|REVIEWER:||Scott Van Aken|
Referred to as the "bastard aircraft of the Erla factory" in the Luftwaffe's Aircraft Variants Book of December 1944, the G-10 was a Bf 109 G airframe combined with the new DB 605 D-2 engine, created to maintain production levels with minimal disruption of the assembly lines until production of K-series airframes would reach sufficient levels. Despite what the designation would suggest, it appeared in service after the G-14 in November 1944, largely replacing previous G-series aircraft on the production lines of Erla, WNF and Messerschmitt Regensburg factories. Contrary to popular belief the G-10 were not rebuilt older airframes but new production. Early production G-10 may have had two data plates (usually with G-14 stamped onto it) as these airframes were originally intended to be used for G-14 assembly but were diverted to G-10 assembly.
The most recognizable external change was the use of the three-panel Erla-Haube clear-view canopy, which filled the entire canopy length behind the four-panel windscreen unit, which eliminated the older, rear fixed canopy section. Internal changes included inheriting the new 2,000 W generator and the DB 605 D-2 engine of the 109K. Apart from the standardised streamlined engine cowlings, G-10s with the DB605 D-2 were equipped as standard with the MW-50 booster system (DB 605DM, later 605DB) and had a larger Fo 987 oil cooler housed in a deeper fairing. Also, because of the engine's enlarged crankcase and the oil return lines which ran in front of it, these G-10s had small blister fairings incorporated into the lower engine cowlings, forward of and below the exhaust stacks, except for Erla-built aircraft, which had modified cowlings without the little bulges in front of the exhaust stacks. This became a distinguishing feature between Erla-built G-10s and those of other factories. The radio antenna mast was also removed from atop the rear fuselage turtledeck, and replaced with a standard late-war Luftwaffe ventral whip aerial antenna under the wing.
Approximately 2,600 G-10s were produced from October 1944 until the war's end.
One thing that Eduard has learned is that if it produces kits of planes that have a long service life, they can milk it into a a bewildering number of boxings, simply by inserting those sprues that are peculiar to whatever variant they wish to produce at the moment. Now it is true that you cannot mix major variants (for instance there are practically no parts in common between a 109E and the F/G), but when it comes to the latter, you can do a lot of different boxings that use common bits. This is evident in this kit where there are sprues with a lot of unused parts. However, they also have to do new sprues to make up for the subtleties between the variations.
So it is with this kit. As explained in the history section, the WNF version had the little bumps on the forward fuselage, and so does this kit. The kit also has the wide wheel fairings which sort of limits things as not all the G-10s had the wider wheels. The kit also has you build this with the short tail wheel. Again, a rather limiting feature. Externally, the kit is very much like the old Revell G-10 from the 70s. You are also supplied a taller wooden fin and tall rudder with twin trim tabs. One of the three markings options has an antenna mast. You are also instructed to use the canopy without the cross brace and with the antenna mount on all four options. What this means for most is that just grabbing a set of aftermarket G-10 decals may not be appropriate for the way Eduard has you build this kit. True, there are bits on the sprues that you could use to change things up, but they'd all have to be used with the wings as supplied.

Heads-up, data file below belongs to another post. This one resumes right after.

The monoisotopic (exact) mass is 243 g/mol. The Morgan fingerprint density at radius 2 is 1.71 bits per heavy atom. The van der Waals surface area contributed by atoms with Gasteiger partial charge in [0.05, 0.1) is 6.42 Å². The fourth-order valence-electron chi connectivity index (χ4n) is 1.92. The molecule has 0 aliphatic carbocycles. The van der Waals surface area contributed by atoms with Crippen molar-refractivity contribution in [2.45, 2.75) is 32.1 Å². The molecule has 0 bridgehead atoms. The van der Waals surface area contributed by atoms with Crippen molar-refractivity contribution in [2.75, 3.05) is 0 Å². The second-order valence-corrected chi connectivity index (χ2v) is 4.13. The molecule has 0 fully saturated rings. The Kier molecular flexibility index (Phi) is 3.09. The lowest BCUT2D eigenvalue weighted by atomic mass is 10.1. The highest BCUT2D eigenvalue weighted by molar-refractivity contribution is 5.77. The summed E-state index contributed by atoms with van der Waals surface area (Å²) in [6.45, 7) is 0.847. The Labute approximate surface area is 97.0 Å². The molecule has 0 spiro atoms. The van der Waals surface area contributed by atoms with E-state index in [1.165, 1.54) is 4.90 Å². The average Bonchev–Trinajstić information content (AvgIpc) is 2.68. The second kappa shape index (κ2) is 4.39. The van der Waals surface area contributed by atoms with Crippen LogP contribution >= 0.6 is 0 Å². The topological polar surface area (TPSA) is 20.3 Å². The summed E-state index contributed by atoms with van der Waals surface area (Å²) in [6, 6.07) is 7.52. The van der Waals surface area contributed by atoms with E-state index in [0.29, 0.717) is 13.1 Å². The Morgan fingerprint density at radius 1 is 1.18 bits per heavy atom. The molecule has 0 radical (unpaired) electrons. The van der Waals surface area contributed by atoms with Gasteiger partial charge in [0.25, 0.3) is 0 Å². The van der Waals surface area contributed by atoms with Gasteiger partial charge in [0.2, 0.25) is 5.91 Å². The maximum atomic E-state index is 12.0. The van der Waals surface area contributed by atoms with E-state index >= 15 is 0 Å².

Typical of Profipack kits, you have a color etched set to replace a number of the standard plastic parts along with some bits that add more detail to what is provided. A set of canopy masks that also has masks to do the insignia of one of the markings options is also provided. For most builders, it is this photo etch and masks that makes the Profipack kit boxing worth the additional cost.
Fortunately, this kit is light on things that are open, something that I appreciate. About the only thing you can pose open is the canopy. You can also pose the flaps and the radiator exhaust flaps up or down. The control surfaces are designed to be posed in the neutral position. The only other option is for the style of drop tank you wish to add. Note that not all G-10s carried this feature, so you need to make an early decision on carrying this item.
Instructions are excellent as always with current Eduard kits. You are provided four options. All of them are in RLM 75/83 over 76. Some of them have bits of RLM 81 on the fin and rudder with all of them having an interesting mottling on the sides. Without going into detail, I've posted an image of the options below. Note that the one without a swastika is from the so-called 'Russian Army of Liberation'. Decals are nicely done and you get a full stencil suite, though I doubt most of them were used this late in the war.
Overall, this is a very nice kit with a level of detail that is a step above the previous champion of 1/48 Bf-109s; Hasegawa. With that extra detail you pay a price and that is in ease of construction. The simple fact is that if you want more detail, you'll get more bits and therefore more effort. If you just like doing camo schemes, choose the Hasegawa kit. If you want the additional detail, then get this one.
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Copyright ModelingMadness.com. All rights reserved.
Got this one on sale so you don't have to pay retail if you don't want to.
If you would like your product reviewed fairly and fairly quickly, please contact the editor or see other details in the Note to Contributors.
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